Take Israel. The Israeli government has long supported innovation – funding start-up incubators, working closely with universities to help commercialize new technologies, and crafting policies friendly to venture capital investors. This
has created what some call an “innovation paradise,” fueling growth that allows the government to continually reinvest in this ecosystem. Today, Israel is a global leader in R&D investment as a percentage of GDP.

South Korea, too, is doubling down on innovation as a growth strategy. Bloomberg already rates it as having the world’s most innovative economy. Its government announced last month that it will increase spending on science and technology R&D by 26 percent in 2018. And last year, the country announced that it would invest a trillion won in artificial intelligence research by 2020.

Or consider the United States – where I have been privileged to work with the administration’s Manufacturing CEO group. Even as much of Washington focuses on reducing government spending, we are investing in reskilling our workforce for the digital age. Just last month, the U.S. pledged a $200 million investment in apprenticeships.

All of these are concrete steps that the Australian government could emulate. But it will have to start with people like all of you, advocating for change from the ground up.

After all, as Dan Senor and Saul Singer wrote in their book, Start-Up Nation: “A reform happens when you change the policy of the government; a revolution happens when you change the mindset of a country.”


I believe that the people sitting in this room today can help inspire that change in mindset – that we can work together to get people excited about how scientific advancements could transform this country and the world.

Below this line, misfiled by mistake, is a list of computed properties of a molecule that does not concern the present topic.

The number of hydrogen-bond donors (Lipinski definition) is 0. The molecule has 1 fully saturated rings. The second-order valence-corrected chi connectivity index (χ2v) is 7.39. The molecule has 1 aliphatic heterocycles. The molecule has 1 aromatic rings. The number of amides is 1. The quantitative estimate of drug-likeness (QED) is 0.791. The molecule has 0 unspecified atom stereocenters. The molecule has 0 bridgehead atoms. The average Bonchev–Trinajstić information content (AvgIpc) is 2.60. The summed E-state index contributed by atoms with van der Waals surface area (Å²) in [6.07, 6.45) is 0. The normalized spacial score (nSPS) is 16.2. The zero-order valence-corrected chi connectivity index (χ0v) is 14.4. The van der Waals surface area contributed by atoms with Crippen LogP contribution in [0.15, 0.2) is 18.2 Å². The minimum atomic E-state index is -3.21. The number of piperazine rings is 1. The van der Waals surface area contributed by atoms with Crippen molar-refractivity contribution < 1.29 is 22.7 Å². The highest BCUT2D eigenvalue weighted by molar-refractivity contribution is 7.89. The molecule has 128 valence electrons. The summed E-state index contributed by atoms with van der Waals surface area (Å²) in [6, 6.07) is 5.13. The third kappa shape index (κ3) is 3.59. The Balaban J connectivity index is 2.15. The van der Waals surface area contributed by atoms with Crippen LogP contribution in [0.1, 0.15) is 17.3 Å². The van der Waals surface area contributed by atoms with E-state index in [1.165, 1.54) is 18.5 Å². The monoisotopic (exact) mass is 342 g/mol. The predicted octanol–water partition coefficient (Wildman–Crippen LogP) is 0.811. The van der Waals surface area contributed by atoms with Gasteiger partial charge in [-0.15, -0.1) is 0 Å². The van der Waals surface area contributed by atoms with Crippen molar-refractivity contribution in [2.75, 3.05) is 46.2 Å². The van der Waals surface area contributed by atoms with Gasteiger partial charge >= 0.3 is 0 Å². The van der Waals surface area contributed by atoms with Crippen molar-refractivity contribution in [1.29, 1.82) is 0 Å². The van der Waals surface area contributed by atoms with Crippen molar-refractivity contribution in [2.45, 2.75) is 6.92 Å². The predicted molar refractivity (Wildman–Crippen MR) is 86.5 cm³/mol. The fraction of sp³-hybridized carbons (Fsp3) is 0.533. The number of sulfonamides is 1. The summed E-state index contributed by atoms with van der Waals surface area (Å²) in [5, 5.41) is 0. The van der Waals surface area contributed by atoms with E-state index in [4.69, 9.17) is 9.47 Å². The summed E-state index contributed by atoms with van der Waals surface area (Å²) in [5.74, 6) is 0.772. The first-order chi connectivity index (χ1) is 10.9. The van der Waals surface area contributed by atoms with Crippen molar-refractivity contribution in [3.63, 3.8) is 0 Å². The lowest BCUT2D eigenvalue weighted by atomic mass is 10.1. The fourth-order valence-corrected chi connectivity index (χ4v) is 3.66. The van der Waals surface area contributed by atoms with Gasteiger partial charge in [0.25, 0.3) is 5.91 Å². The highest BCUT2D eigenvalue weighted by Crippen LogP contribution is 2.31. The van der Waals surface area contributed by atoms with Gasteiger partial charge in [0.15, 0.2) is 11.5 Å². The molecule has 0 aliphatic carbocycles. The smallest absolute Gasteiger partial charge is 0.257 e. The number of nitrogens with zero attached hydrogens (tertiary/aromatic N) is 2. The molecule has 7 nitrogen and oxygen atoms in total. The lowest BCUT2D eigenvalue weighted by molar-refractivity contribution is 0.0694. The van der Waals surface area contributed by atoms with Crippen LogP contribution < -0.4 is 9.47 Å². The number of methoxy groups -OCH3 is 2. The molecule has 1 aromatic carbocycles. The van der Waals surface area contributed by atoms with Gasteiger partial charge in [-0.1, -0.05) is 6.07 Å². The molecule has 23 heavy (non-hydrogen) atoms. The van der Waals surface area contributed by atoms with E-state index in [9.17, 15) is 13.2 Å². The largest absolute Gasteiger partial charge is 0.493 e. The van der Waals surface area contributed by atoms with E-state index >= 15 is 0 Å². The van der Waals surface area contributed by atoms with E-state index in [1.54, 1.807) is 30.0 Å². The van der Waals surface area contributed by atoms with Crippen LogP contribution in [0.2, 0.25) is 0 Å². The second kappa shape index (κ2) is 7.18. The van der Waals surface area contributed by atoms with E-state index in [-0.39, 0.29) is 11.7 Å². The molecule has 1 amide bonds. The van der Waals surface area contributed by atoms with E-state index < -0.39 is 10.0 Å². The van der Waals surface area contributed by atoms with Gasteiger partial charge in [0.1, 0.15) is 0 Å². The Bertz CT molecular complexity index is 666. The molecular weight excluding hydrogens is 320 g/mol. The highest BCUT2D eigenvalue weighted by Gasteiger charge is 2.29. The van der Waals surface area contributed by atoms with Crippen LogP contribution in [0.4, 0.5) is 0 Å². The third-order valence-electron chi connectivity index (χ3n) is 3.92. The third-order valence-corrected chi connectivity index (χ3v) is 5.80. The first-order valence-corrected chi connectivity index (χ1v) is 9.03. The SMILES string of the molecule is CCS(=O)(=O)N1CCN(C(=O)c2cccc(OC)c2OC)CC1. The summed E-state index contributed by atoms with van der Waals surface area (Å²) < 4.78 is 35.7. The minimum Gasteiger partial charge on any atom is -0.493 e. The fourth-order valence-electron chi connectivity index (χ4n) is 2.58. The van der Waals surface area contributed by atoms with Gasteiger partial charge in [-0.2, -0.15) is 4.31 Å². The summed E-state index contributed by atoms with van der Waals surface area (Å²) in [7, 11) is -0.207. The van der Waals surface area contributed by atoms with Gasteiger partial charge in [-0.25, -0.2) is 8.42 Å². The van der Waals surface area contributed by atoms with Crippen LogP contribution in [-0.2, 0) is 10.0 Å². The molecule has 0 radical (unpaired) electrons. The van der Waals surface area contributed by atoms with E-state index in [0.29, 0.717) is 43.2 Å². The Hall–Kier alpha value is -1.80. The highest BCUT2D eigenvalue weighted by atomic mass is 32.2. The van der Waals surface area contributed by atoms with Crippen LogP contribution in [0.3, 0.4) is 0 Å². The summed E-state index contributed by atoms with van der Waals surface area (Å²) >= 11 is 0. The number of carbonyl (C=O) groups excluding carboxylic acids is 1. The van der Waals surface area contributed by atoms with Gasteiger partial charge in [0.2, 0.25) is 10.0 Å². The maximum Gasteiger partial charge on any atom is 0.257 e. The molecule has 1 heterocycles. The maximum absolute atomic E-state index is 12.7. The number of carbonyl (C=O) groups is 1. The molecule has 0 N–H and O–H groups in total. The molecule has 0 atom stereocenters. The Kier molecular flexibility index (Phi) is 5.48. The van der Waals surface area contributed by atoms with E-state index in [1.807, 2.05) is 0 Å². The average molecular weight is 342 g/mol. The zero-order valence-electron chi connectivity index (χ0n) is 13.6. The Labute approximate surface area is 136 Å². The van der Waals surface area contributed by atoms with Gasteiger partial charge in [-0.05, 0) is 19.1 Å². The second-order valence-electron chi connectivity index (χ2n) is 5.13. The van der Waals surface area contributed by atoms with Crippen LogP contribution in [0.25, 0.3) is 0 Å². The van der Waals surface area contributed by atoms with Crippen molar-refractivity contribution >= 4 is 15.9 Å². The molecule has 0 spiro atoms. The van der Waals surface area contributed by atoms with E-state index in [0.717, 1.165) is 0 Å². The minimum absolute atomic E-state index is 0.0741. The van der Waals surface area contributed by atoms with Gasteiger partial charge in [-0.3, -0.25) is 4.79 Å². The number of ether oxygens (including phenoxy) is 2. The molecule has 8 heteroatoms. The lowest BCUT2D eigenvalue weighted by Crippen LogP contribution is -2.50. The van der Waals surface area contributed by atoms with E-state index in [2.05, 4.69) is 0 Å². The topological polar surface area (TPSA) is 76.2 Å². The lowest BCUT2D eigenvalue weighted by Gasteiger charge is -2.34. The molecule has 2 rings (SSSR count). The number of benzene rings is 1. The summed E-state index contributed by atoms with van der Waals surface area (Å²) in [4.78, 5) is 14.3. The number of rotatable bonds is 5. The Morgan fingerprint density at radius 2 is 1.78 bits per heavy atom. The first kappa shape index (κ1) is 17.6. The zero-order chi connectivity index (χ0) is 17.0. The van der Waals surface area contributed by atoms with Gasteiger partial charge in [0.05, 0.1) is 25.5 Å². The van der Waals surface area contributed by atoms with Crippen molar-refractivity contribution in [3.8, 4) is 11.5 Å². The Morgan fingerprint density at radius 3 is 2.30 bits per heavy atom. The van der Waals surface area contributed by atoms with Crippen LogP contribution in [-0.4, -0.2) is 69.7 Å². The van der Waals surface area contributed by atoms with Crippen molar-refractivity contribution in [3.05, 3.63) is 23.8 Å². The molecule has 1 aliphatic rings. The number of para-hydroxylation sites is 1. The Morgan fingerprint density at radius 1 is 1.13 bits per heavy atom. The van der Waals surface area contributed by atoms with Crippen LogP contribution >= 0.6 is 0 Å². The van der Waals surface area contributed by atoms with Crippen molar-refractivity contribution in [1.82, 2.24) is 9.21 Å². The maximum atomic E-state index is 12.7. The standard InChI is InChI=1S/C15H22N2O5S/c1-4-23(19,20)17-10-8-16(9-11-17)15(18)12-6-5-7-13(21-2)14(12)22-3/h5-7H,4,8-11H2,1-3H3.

This effort – acknowledging the true, intimidating scope of the challenges we face, but believing, too, in our ability to come together and work hard to meet those challenges – speaks to us in ways that few other things do.

You see this in the frenzy that surrounds Elon Musk, which Australia is getting its taste of now that he is bringing the world’s biggest battery onto our shores. I recently spent a day in Los Angeles with Elon, and I saw how excited people got about every one of his initiatives: SpaceX, Tesla, Hyperloop, the Boring Company.

Elon is successful because he sells people not on any individual product, but on a fundamental belief: that scientists and engineers can work together to solve intractable problems.

There is no patent on this idea. It belongs to all of us. And we need to spread it, as far as we can. Australia’s future – and the world’s future – relies on it.

It is time for us to put forth a new vision for humanity: one where the challenges we face don’t incentivize happy ignorance or resigned pessimism, but instead inspire tireless determination….

Where we look to the great scientific achievements of the past not as remnants of some grand old age, but as stepping stones on a path to even greater discovery….

Where our idea of what is possible is, like the universe itself, in perpetual expansion.

So let’s get to work.